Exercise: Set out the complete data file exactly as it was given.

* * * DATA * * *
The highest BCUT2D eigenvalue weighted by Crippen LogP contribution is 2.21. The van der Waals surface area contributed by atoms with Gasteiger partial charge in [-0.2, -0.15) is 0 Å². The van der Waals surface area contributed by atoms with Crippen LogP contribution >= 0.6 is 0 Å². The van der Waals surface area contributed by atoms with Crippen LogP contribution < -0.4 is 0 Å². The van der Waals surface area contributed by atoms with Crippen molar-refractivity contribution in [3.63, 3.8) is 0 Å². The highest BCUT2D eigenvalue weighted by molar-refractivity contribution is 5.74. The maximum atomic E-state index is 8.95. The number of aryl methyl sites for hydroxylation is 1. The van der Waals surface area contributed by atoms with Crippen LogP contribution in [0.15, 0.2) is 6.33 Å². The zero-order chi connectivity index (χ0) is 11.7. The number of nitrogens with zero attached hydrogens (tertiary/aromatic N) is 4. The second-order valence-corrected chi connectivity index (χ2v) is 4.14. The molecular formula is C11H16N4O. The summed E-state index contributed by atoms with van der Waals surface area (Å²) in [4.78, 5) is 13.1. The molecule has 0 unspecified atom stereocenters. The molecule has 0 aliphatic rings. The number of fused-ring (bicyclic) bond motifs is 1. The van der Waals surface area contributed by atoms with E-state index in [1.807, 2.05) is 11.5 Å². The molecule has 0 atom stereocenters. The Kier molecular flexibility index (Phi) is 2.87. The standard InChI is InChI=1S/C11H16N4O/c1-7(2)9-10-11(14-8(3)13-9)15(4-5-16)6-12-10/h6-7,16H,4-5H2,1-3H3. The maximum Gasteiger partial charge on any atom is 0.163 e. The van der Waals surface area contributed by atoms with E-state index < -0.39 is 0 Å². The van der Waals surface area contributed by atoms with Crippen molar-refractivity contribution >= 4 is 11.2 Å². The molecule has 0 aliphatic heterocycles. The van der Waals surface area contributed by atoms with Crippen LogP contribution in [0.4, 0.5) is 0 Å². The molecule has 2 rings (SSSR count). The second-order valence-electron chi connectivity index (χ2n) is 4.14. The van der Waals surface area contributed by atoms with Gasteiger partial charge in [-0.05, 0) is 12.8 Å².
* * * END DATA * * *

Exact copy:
The highest BCUT2D eigenvalue weighted by Crippen LogP contribution is 2.21. The van der Waals surface area contributed by atoms with Gasteiger partial charge in [-0.2, -0.15) is 0 Å². The van der Waals surface area contributed by atoms with Crippen LogP contribution >= 0.6 is 0 Å². The van der Waals surface area contributed by atoms with Crippen LogP contribution < -0.4 is 0 Å². The van der Waals surface area contributed by atoms with Crippen molar-refractivity contribution in [3.63, 3.8) is 0 Å². The highest BCUT2D eigenvalue weighted by molar-refractivity contribution is 5.74. The maximum atomic E-state index is 8.95. The number of aryl methyl sites for hydroxylation is 1. The van der Waals surface area contributed by atoms with Crippen LogP contribution in [0.15, 0.2) is 6.33 Å². The zero-order chi connectivity index (χ0) is 11.7. The number of nitrogens with zero attached hydrogens (tertiary/aromatic N) is 4. The second-order valence-corrected chi connectivity index (χ2v) is 4.14. The molecular formula is C11H16N4O. The summed E-state index contributed by atoms with van der Waals surface area (Å²) in [4.78, 5) is 13.1. The molecule has 0 unspecified atom stereocenters. The molecule has 0 aliphatic rings. The number of fused-ring (bicyclic) bond motifs is 1. The van der Waals surface area contributed by atoms with E-state index in [1.807, 2.05) is 11.5 Å². The molecule has 0 atom stereocenters. The Kier molecular flexibility index (Phi) is 2.87. The standard InChI is InChI=1S/C11H16N4O/c1-7(2)9-10-11(14-8(3)13-9)15(4-5-16)6-12-10/h6-7,16H,4-5H2,1-3H3. The maximum Gasteiger partial charge on any atom is 0.163 e. The van der Waals surface area contributed by atoms with E-state index < -0.39 is 0 Å². The van der Waals surface area contributed by atoms with Crippen molar-refractivity contribution >= 4 is 11.2 Å². The molecule has 0 aliphatic heterocycles. The van der Waals surface area contributed by atoms with Crippen LogP contribution in [0.4, 0.5) is 0 Å². The molecule has 2 rings (SSSR count). The second-order valence-electron chi connectivity index (χ2n) is 4.14. The van der Waals surface area contributed by atoms with Gasteiger partial charge in [-0.05, 0) is 12.8 Å².